The LGBTQ + community is underrepresented globally in society. But if we enter into the great rainbow spectrum that form the different sexual orientations and genres we see that bisexuality is still invisible even within the collective itself. As a result of this invisibility, bisexual people can develop many problems regarding their sexuality and their own identity, but witchcraft can be a way to heal those wounds.
One of the biggest problems that bisexual people endure is dealing with the fact that their sexual orientation does not seem to exist. In its eagerness to simplify everything to the extreme, society usually confines people to heterosexuals or homosexuals, at best and that system, usually limit everything only to the first option. Thus we find that every rule pushes bisexual people to behave in one way or another just to facilitate their relationships with other people.
Bisexual people experience that feeling that nobody knows you completely, that you are not living the life you want completely and that there are moments that you get to forget who you are are the result of that simplification. There comes a time when they feel so much inside the closet that they do not have the strength to pronounce their sexual orientation out loud, because nobody takes it seriously, because sometimes they can not even feel that they take it seriously.
If nobody takes you seriously as a whole person, how are you going to take yourself seriously as a whole person? You feel lost, you have nowhere to go. There are no bisexual communities, there are no common points, no genealogy, no references. On television, whoever is bisexual is a bad person or was actually homosexual or heterosexual but was going through a phase of experimentation or confusion.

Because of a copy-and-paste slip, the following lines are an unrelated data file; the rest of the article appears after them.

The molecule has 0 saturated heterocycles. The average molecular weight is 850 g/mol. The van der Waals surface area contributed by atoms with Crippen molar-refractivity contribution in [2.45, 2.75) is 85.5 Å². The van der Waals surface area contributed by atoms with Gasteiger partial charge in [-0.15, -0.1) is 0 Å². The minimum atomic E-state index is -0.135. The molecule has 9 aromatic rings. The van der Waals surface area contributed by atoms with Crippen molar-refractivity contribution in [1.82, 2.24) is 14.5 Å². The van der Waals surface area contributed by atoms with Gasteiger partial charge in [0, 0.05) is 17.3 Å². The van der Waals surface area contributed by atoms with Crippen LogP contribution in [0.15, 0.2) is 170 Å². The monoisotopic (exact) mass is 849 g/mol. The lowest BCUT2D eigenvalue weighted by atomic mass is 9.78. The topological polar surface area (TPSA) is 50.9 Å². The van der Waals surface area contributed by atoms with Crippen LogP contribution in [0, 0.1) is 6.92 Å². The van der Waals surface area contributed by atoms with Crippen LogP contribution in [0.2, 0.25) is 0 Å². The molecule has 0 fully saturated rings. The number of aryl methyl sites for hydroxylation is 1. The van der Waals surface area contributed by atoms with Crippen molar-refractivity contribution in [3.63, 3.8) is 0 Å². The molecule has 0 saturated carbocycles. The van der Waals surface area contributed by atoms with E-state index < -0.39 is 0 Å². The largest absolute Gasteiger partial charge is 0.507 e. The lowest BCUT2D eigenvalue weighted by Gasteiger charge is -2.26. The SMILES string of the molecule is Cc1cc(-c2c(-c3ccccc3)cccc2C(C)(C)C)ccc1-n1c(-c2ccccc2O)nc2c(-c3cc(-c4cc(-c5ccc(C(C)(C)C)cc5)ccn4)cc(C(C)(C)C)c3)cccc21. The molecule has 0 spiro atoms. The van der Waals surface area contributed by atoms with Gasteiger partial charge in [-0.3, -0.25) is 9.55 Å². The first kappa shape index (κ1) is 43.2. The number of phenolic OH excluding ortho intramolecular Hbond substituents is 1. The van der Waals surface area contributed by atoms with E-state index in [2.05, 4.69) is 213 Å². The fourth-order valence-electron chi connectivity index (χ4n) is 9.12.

In this way bisexual people come to feel that part of what they are is just an anecdote, that their true identity is what best fits their personality for the eyes of society, either to one side or the other. There is no symbolic rupture as homosexual people can experience, there is no rejection of something imposed because that is also part of bisexuality.
Suddenly it is being in a limbo. It is having a small voice that constantly reminds you that you do not belong to this world, nor to the other, no matter where you are. But fortunately those of us who devote ourselves to witchcraft know limbos, limits, margins. Witchcraft is by definition a liminal, marginal practice, for centuries.
There is much talk of working with the shadow within different currents of witchcraft, Wicca and various branches of paganism. We can usually read that the shadow are “negative” aspects of our personality such as envy or anger or that they are insecurities or fears. We are rarely told that working with the shadow also has to do with raising who we are.
Bring strength and impetus to feel proud of who we are, to lose the fear of saying that we are bisexual, to fight to be taken seriously and not to become an intermediate phase in the eyes of others, not be a fetish or an anecdote for couples who have.
Right now, as our society is built, its referents and spaces, bisexuality has been reduced to a shadow, something that has been nullified, rendered invisible, repressed. From witchcraft we have the tools to be able to heal those wounds and be able to express our sexuality to the world, to affirm that bisexuality is part of the identity as anything else and that we are 100% sure about it.